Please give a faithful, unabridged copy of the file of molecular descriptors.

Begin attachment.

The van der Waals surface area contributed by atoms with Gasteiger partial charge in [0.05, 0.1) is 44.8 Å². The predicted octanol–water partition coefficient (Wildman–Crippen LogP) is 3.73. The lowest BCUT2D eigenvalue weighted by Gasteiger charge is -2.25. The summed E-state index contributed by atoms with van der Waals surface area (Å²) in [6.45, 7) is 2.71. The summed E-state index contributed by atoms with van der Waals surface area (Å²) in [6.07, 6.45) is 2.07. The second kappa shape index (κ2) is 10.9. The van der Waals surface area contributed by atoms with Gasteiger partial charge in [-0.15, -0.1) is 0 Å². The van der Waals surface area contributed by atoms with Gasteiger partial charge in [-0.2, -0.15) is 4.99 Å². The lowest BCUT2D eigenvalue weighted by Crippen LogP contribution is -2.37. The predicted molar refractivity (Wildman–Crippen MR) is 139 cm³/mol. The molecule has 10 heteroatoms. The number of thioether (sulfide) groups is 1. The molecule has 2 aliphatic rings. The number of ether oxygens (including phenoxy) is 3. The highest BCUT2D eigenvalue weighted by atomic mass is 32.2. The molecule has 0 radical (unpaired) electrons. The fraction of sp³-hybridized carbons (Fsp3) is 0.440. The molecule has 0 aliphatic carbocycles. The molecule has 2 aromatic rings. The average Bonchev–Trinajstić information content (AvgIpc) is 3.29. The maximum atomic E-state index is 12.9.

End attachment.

The van der Waals surface area contributed by atoms with Gasteiger partial charge in [0.05, 0.1) is 44.8 Å². The predicted octanol–water partition coefficient (Wildman–Crippen LogP) is 3.73. The lowest BCUT2D eigenvalue weighted by Gasteiger charge is -2.25. The summed E-state index contributed by atoms with van der Waals surface area (Å²) in [6.45, 7) is 2.71. The summed E-state index contributed by atoms with van der Waals surface area (Å²) in [6.07, 6.45) is 2.07. The second kappa shape index (κ2) is 10.9. The van der Waals surface area contributed by atoms with Gasteiger partial charge in [-0.15, -0.1) is 0 Å². The van der Waals surface area contributed by atoms with Gasteiger partial charge in [-0.2, -0.15) is 4.99 Å². The lowest BCUT2D eigenvalue weighted by Crippen LogP contribution is -2.37. The predicted molar refractivity (Wildman–Crippen MR) is 139 cm³/mol. The molecule has 10 heteroatoms. The number of thioether (sulfide) groups is 1. The molecule has 2 aliphatic rings. The number of ether oxygens (including phenoxy) is 3. The highest BCUT2D eigenvalue weighted by atomic mass is 32.2. The molecule has 0 radical (unpaired) electrons. The fraction of sp³-hybridized carbons (Fsp3) is 0.440. The molecule has 0 aliphatic carbocycles. The molecule has 2 aromatic rings. The average Bonchev–Trinajstić information content (AvgIpc) is 3.29. The maximum atomic E-state index is 12.9.